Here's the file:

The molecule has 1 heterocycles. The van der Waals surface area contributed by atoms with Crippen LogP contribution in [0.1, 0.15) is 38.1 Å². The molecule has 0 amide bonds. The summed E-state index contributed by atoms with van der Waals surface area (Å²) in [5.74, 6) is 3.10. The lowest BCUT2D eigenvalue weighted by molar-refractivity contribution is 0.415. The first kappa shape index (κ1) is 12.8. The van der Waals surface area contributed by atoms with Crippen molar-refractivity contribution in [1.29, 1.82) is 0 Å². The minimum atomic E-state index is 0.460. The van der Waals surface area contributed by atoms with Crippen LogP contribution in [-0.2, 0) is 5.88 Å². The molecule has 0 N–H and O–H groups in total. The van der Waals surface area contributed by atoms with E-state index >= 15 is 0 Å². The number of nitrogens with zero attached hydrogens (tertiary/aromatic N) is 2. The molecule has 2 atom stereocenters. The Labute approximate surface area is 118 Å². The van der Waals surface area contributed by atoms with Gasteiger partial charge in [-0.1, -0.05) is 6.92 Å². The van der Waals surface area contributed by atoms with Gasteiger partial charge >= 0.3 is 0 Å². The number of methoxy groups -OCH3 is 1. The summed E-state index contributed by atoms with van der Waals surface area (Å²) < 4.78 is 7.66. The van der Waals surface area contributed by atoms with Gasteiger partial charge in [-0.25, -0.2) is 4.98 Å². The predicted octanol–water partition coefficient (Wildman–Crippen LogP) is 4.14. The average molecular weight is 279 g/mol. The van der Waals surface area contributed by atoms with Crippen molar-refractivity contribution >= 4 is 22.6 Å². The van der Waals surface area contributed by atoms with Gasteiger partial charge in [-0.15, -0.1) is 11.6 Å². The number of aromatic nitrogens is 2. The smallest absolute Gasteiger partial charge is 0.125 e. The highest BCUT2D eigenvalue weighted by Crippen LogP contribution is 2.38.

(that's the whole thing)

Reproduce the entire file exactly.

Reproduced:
The molecule has 1 heterocycles. The van der Waals surface area contributed by atoms with Crippen LogP contribution in [0.1, 0.15) is 38.1 Å². The molecule has 0 amide bonds. The summed E-state index contributed by atoms with van der Waals surface area (Å²) in [5.74, 6) is 3.10. The lowest BCUT2D eigenvalue weighted by molar-refractivity contribution is 0.415. The first kappa shape index (κ1) is 12.8. The van der Waals surface area contributed by atoms with Crippen molar-refractivity contribution in [1.29, 1.82) is 0 Å². The minimum atomic E-state index is 0.460. The van der Waals surface area contributed by atoms with Crippen LogP contribution in [-0.2, 0) is 5.88 Å². The molecule has 0 N–H and O–H groups in total. The van der Waals surface area contributed by atoms with E-state index >= 15 is 0 Å². The number of nitrogens with zero attached hydrogens (tertiary/aromatic N) is 2. The molecule has 2 atom stereocenters. The Labute approximate surface area is 118 Å². The van der Waals surface area contributed by atoms with Gasteiger partial charge in [-0.1, -0.05) is 6.92 Å². The van der Waals surface area contributed by atoms with Gasteiger partial charge >= 0.3 is 0 Å². The number of methoxy groups -OCH3 is 1. The summed E-state index contributed by atoms with van der Waals surface area (Å²) < 4.78 is 7.66. The van der Waals surface area contributed by atoms with Gasteiger partial charge in [-0.25, -0.2) is 4.98 Å². The predicted octanol–water partition coefficient (Wildman–Crippen LogP) is 4.14. The average molecular weight is 279 g/mol. The van der Waals surface area contributed by atoms with Crippen molar-refractivity contribution >= 4 is 22.6 Å². The van der Waals surface area contributed by atoms with Gasteiger partial charge in [-0.15, -0.1) is 11.6 Å². The number of aromatic nitrogens is 2. The smallest absolute Gasteiger partial charge is 0.125 e. The highest BCUT2D eigenvalue weighted by Crippen LogP contribution is 2.38.